I have a Win XP work laptop with a VPN connection to our corporate network. The laptop is rather old and the screen is very small, so when at home I'd like to use it thru VNC (running Ubuntu).

I'm able to manipulate Network settings and install software on the machine. I'm thinking of using the ethernet port to communicate with my local network and have the VPN connection running over WiFi.

I'm wondering if this can be done in terms of routing.


That depends a lot on the VPN software in use. Some of them explicitly block any access not from the network it is connecting to, even local connections. Others are more permissive about this. If this particular VPN client is of the later type, your plan should work. However, this may violate corporate VPN usage policies.

  • Pretty much says it all. – Skyhawk Jul 30 '10 at 15:18

There might be a simpler and better solution though. The above may still be technically right.

As far as I get it, You want to take Your work laptop home, vpn into the company and simply use the ubuntu rig as large screen (plus inputs).

In this scenario, no blocking should occur as vnc traffic won't traverse the company firewall or vpn software. It would be another thing if Your laptop were locked down, but I don't suppose so, as You are able to install software and alter settings.

For the solution I was writing in the intro: I had a similar case. I decided, VNC used to much bandwidth and was too unresponsive with the large screen, so I enabled Terminal services (remote desktop) on the xp laptop, enabled internet connecion sharing from my wireless internet and allowed terminal services in windows firewall (only for the ethernet port, not for any outgoing connections, esp. wireless).

On ubuntu, the network is detected automatically and i simply use tsclient to connect to a real windows session on the laptop. Even the windows login is done on the ubuntu rig, so i can let the lid of the laptop closed. The ubuntu rig is like a thin client to the xp laptop so to speak.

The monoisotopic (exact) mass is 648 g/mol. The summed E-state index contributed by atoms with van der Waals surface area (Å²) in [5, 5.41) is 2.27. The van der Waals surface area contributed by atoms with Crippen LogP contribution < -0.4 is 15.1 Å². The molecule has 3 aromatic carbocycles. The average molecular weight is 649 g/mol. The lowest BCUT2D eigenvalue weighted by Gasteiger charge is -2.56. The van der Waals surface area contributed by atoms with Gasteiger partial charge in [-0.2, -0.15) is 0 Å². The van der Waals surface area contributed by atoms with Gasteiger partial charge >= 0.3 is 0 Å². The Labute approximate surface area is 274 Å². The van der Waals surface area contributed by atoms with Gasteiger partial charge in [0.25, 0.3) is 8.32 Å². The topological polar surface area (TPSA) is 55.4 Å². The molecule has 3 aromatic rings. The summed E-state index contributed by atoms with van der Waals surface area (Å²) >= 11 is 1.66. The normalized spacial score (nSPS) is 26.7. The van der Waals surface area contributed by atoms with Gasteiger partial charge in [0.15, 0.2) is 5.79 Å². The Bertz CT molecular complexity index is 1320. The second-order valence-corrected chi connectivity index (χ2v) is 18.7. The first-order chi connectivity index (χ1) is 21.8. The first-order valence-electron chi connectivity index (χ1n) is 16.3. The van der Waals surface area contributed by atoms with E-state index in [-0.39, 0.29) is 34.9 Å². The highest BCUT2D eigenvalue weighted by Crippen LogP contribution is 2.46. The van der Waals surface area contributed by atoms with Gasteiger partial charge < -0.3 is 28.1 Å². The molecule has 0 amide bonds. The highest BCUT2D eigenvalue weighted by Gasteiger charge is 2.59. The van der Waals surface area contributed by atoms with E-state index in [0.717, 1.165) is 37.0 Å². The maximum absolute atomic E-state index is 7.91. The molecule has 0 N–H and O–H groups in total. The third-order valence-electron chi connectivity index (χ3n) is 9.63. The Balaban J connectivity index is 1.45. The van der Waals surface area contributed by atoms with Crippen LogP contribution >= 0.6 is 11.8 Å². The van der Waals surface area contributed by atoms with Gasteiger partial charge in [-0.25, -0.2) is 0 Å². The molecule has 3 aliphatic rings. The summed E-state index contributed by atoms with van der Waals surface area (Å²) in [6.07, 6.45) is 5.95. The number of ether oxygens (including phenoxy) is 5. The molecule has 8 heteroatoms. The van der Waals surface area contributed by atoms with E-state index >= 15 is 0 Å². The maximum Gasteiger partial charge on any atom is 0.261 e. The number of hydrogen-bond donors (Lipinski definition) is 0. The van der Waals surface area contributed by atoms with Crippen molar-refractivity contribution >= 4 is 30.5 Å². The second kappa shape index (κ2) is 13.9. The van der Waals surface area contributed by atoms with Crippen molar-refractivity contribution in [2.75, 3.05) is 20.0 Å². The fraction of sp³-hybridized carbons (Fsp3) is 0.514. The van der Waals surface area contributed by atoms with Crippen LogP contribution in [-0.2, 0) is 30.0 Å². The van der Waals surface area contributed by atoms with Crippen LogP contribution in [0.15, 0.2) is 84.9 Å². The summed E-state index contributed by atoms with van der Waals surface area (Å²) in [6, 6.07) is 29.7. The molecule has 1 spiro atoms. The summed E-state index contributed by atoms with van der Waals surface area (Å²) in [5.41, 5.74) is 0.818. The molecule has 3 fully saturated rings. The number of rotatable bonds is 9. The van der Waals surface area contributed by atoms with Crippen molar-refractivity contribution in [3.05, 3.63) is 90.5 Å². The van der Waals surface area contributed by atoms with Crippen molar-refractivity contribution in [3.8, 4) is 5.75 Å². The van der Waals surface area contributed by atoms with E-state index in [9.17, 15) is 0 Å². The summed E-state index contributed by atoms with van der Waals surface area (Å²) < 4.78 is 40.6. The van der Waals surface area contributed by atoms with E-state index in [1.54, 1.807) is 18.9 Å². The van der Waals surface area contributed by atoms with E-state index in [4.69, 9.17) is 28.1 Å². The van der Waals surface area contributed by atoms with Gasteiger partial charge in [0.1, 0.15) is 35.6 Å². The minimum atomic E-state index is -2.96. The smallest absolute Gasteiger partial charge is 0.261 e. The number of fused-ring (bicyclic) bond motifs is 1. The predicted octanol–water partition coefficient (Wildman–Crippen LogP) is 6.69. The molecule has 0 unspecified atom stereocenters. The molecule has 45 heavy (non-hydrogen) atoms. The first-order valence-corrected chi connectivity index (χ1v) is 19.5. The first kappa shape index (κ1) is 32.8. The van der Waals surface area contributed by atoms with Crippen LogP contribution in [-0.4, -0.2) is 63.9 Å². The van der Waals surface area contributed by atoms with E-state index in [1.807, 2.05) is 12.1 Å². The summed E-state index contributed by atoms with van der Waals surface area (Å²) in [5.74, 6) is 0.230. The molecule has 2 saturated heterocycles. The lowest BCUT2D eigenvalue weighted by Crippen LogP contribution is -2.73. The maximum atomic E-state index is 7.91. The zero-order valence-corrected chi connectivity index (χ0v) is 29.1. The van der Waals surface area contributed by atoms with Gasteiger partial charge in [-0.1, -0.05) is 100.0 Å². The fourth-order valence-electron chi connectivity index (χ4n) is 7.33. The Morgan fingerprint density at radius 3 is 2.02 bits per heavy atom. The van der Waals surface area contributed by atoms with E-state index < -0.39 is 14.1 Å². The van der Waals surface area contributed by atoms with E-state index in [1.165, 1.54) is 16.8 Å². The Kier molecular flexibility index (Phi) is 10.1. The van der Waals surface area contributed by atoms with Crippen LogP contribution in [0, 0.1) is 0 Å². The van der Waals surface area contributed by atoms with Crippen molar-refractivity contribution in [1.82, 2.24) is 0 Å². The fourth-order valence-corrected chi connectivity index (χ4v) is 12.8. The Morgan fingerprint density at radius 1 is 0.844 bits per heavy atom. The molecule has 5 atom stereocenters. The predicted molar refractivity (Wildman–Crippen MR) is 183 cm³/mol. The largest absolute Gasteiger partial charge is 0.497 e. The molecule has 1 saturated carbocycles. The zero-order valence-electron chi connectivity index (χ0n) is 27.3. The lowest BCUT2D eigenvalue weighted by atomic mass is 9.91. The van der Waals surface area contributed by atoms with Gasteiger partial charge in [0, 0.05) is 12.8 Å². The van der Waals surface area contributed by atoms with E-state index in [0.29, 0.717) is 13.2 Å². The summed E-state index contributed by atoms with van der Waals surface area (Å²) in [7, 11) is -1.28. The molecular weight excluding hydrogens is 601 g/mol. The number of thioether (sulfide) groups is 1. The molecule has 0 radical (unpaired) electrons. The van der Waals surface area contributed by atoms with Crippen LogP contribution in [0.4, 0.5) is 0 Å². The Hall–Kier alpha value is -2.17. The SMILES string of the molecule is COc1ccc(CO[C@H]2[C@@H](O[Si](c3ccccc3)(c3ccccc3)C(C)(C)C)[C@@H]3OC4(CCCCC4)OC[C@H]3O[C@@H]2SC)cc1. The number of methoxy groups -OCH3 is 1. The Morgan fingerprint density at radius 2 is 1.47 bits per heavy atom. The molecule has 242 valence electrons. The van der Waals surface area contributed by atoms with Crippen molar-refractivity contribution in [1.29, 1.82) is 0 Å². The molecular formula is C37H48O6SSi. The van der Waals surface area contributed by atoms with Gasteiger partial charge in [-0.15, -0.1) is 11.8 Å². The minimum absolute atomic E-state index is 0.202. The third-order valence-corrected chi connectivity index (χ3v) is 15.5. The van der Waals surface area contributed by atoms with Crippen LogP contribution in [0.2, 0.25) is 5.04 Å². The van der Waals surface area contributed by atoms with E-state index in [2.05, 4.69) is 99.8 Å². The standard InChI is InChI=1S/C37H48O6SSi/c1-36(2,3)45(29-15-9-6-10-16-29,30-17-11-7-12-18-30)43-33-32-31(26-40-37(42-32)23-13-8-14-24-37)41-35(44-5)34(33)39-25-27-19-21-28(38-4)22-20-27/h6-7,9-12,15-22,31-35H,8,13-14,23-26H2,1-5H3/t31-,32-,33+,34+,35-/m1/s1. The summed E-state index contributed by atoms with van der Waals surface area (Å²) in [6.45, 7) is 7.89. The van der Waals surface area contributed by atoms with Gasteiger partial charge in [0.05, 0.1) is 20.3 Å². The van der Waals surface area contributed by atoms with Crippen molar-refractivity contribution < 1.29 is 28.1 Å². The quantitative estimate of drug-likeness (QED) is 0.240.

Be advised that terminal services, especially when used with weak windows passwords, poses a security risk if exposed to open networks. In my scenario, the ethernet port is not in use except for the remote desktop connection. I did not have any problems in 10 Months of use. Also, logins without passwords can't be accessed through terminal services, which may mean, that You have to give login passwords if You haven't. The upside is that You can use a different Login/user for the remote working if You might. I'm running 1920x1080 on a laptop that has a max resolution of 1400x1050, so I made some changes.


As the laptop had a ton of Group policy settings and a prohibitive Windows Firewall none of the options suggested worked for me.

However, TightVNC has a reverse connection mode. I installed TightVNC on the XP laptop and ran vnclient -listen on my Ubuntu box. When I typed the Ubutnu IP on the XP box the desktop showed up. More about reverse connections here.

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